Does your child have strep throat or a sore throat?

By Matt Strand, P.A.-C. Nov 28, 2016

One of the most common symptoms I see in children and adults is a sore throat. Allergies, viruses and bacteria can all cause sore throat, but the most common cause in the winter months, and the cause medical  providers try to find and treat , is GAS – Group A streptococcal pharyngitis, better known as  strep throat.

GAS is the most common cause of sore throat in school-aged children between 5 and 15 years. It is seen most frequently during the winter and early spring months but can be seen anytime. It presents with a group of symptoms providers look for to help us identify it and treat it appropriately. These symptoms include an abrupt onset fever, sore throat and swollen lymph nodes. It most often presents without a cough. A child with strep throat can also have abdominal pain, headaches, nausea and vomiting. All of these symptoms together form the constellation we are looking for to identify this infection.

But why is it so important to find this one cause of sore throat? GAS is important to identify and treat early as it is linked to Acute Rheumatic Fever, which is a topic for another article. Suffice it to say, besides the symptoms of strep throat, and how they make our kids miserable, this is why we treat it when found.

Besides the symptoms our patients present with, how do we know if a patient has GAS?

If we suspect GAS but are not certain, we can order a throat culture. This is a swab of the back of the throat we will use to culture and grow the bacteria, confirming the diagnosis. This is the standard of care for testing, but it takes 24 hours or more. The “rapid strep” test is also a swab of the back of the throat, but it takes far less time.  This test is now used in the office to quickly tell if there is a strep infection happening in your child. There are limitations, however, and it is not always 100 percent accurate, but when done with a backup culture, these tests do a very fine job of identifying a GAS infection.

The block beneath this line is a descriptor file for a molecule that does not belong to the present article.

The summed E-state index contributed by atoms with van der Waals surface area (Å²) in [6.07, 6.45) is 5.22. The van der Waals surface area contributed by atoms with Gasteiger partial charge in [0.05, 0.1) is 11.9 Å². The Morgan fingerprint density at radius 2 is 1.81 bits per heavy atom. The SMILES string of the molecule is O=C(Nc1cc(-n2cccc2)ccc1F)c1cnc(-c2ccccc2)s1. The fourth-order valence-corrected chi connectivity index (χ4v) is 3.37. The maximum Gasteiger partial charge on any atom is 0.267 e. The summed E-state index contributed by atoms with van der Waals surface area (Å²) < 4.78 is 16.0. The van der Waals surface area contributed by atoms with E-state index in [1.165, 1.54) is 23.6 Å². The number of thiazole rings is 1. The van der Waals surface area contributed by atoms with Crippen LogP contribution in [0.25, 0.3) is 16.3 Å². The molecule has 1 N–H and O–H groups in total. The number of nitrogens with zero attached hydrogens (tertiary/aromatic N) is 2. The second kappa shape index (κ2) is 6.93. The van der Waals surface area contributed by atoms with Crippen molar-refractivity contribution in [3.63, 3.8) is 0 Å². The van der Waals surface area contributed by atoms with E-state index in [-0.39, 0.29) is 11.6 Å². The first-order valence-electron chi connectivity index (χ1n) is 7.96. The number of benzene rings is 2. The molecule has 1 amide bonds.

The standard treatment for GAS is a penicillin antibiotic.These have been used for decades and are still effective today.  For people who cannot take penicillin, other antibiotics can be used. Conservative treatments include drinking a lot of cool water, taking Tylenol or Ibuprofen to help with fever and pain, and getting plenty of rest. All of these treatments together should have your child feeling much better in just a few days.

To prevent your child from getting or spreading GAS and other infections, the best thing you can do is to teach your child how to wash his or her hands frequently and effectively. Also teach them not to share drink cups and to cover their coughs with the inside of the elbow.

Strep throat is a common infection and despite proper preventative measures, most children will get it at some point during their school years. That being said, knowing what symptoms to look for in your child and getting him or her to his medical provider, are important to his health and the prevention of any future complications.

Matt Strand PAC

Matthew Strand P.A.

Matthew Strand is a certified physician’s assistant at Sage Primary Care. Strand grew up in Casper and always wanted a career in health care. He worked as an exercise physiologist, EMT and as a paramedic before going to get his degree as a physician assistant. He and his wife have two children. His medical philosophy, as well as his philosophy in life is to follow the Golden Rule: “Treat others the way I would want others to treat me and my family,” he said. He enjoys spending time with his family, playing soccer and board games, camping and golfing.

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